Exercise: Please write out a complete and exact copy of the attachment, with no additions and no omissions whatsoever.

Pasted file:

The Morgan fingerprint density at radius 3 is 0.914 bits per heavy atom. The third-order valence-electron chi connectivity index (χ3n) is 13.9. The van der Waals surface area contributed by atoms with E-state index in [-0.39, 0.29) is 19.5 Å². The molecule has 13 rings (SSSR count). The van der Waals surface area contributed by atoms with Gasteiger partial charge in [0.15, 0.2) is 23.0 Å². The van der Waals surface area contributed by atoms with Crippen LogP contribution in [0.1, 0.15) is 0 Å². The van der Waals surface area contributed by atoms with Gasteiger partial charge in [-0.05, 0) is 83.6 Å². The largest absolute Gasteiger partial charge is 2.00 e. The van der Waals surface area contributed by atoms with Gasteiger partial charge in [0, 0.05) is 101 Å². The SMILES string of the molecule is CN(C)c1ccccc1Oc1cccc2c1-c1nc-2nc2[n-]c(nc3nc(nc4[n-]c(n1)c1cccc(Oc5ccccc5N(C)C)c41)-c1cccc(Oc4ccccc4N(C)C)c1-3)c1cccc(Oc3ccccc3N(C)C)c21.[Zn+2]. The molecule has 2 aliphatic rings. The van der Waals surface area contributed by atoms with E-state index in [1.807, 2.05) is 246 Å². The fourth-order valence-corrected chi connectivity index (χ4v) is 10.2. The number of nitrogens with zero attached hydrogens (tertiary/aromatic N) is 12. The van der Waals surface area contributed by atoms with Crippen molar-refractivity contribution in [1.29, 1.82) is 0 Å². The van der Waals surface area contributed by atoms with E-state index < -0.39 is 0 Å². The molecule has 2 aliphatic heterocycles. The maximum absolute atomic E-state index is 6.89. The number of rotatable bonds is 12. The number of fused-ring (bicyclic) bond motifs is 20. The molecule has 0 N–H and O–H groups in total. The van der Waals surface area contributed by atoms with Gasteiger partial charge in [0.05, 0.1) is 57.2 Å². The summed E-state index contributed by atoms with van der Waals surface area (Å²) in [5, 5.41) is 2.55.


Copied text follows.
The Morgan fingerprint density at radius 3 is 0.914 bits per heavy atom. The third-order valence-electron chi connectivity index (χ3n) is 13.9. The van der Waals surface area contributed by atoms with E-state index in [-0.39, 0.29) is 19.5 Å². The molecule has 13 rings (SSSR count). The van der Waals surface area contributed by atoms with Gasteiger partial charge in [0.15, 0.2) is 23.0 Å². The van der Waals surface area contributed by atoms with Crippen LogP contribution in [0.1, 0.15) is 0 Å². The van der Waals surface area contributed by atoms with Gasteiger partial charge in [-0.05, 0) is 83.6 Å². The largest absolute Gasteiger partial charge is 2.00 e. The van der Waals surface area contributed by atoms with Gasteiger partial charge in [0, 0.05) is 101 Å². The SMILES string of the molecule is CN(C)c1ccccc1Oc1cccc2c1-c1nc-2nc2[n-]c(nc3nc(nc4[n-]c(n1)c1cccc(Oc5ccccc5N(C)C)c41)-c1cccc(Oc4ccccc4N(C)C)c1-3)c1cccc(Oc3ccccc3N(C)C)c21.[Zn+2]. The molecule has 2 aliphatic rings. The van der Waals surface area contributed by atoms with E-state index in [1.807, 2.05) is 246 Å². The fourth-order valence-corrected chi connectivity index (χ4v) is 10.2. The number of nitrogens with zero attached hydrogens (tertiary/aromatic N) is 12. The van der Waals surface area contributed by atoms with Crippen molar-refractivity contribution in [1.29, 1.82) is 0 Å². The van der Waals surface area contributed by atoms with E-state index < -0.39 is 0 Å². The molecule has 2 aliphatic heterocycles. The maximum absolute atomic E-state index is 6.89. The number of rotatable bonds is 12. The number of fused-ring (bicyclic) bond motifs is 20. The molecule has 0 N–H and O–H groups in total. The van der Waals surface area contributed by atoms with Gasteiger partial charge in [0.05, 0.1) is 57.2 Å². The summed E-state index contributed by atoms with van der Waals surface area (Å²) in [5, 5.41) is 2.55.